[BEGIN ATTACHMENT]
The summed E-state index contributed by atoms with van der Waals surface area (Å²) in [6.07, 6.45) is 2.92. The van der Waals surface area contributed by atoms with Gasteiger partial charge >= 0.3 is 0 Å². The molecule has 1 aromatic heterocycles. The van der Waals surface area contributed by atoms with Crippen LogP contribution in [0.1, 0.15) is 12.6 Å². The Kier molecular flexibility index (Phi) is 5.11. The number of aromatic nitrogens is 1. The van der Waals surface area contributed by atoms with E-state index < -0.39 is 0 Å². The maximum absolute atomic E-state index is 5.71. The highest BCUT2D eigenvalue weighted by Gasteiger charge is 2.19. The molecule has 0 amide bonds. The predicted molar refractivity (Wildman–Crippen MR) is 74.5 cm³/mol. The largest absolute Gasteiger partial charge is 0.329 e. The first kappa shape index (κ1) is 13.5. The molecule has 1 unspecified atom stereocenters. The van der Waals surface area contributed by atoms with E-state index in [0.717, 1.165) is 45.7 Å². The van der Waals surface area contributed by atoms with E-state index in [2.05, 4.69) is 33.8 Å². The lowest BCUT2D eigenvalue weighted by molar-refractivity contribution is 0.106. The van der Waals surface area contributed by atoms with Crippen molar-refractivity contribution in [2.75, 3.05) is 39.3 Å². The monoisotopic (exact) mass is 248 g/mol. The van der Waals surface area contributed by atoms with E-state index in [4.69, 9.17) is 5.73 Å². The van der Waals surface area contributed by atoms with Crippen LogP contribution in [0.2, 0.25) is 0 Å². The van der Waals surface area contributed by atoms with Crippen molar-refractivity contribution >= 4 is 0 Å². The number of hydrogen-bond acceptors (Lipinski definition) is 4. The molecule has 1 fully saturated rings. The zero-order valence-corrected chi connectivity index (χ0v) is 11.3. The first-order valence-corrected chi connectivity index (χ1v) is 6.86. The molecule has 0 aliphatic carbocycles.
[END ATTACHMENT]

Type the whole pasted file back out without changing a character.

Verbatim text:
The summed E-state index contributed by atoms with van der Waals surface area (Å²) in [6.07, 6.45) is 2.92. The van der Waals surface area contributed by atoms with Gasteiger partial charge >= 0.3 is 0 Å². The molecule has 1 aromatic heterocycles. The van der Waals surface area contributed by atoms with Crippen LogP contribution in [0.1, 0.15) is 12.6 Å². The Kier molecular flexibility index (Phi) is 5.11. The number of aromatic nitrogens is 1. The van der Waals surface area contributed by atoms with E-state index < -0.39 is 0 Å². The maximum absolute atomic E-state index is 5.71. The highest BCUT2D eigenvalue weighted by Gasteiger charge is 2.19. The molecule has 0 amide bonds. The predicted molar refractivity (Wildman–Crippen MR) is 74.5 cm³/mol. The largest absolute Gasteiger partial charge is 0.329 e. The first kappa shape index (κ1) is 13.5. The molecule has 1 unspecified atom stereocenters. The van der Waals surface area contributed by atoms with E-state index in [0.717, 1.165) is 45.7 Å². The van der Waals surface area contributed by atoms with E-state index in [2.05, 4.69) is 33.8 Å². The lowest BCUT2D eigenvalue weighted by molar-refractivity contribution is 0.106. The van der Waals surface area contributed by atoms with Crippen molar-refractivity contribution in [2.75, 3.05) is 39.3 Å². The monoisotopic (exact) mass is 248 g/mol. The van der Waals surface area contributed by atoms with E-state index in [4.69, 9.17) is 5.73 Å². The van der Waals surface area contributed by atoms with Crippen LogP contribution in [0.2, 0.25) is 0 Å². The van der Waals surface area contributed by atoms with Crippen molar-refractivity contribution >= 4 is 0 Å². The number of hydrogen-bond acceptors (Lipinski definition) is 4. The molecule has 1 fully saturated rings. The zero-order valence-corrected chi connectivity index (χ0v) is 11.3. The first-order valence-corrected chi connectivity index (χ1v) is 6.86. The molecule has 0 aliphatic carbocycles.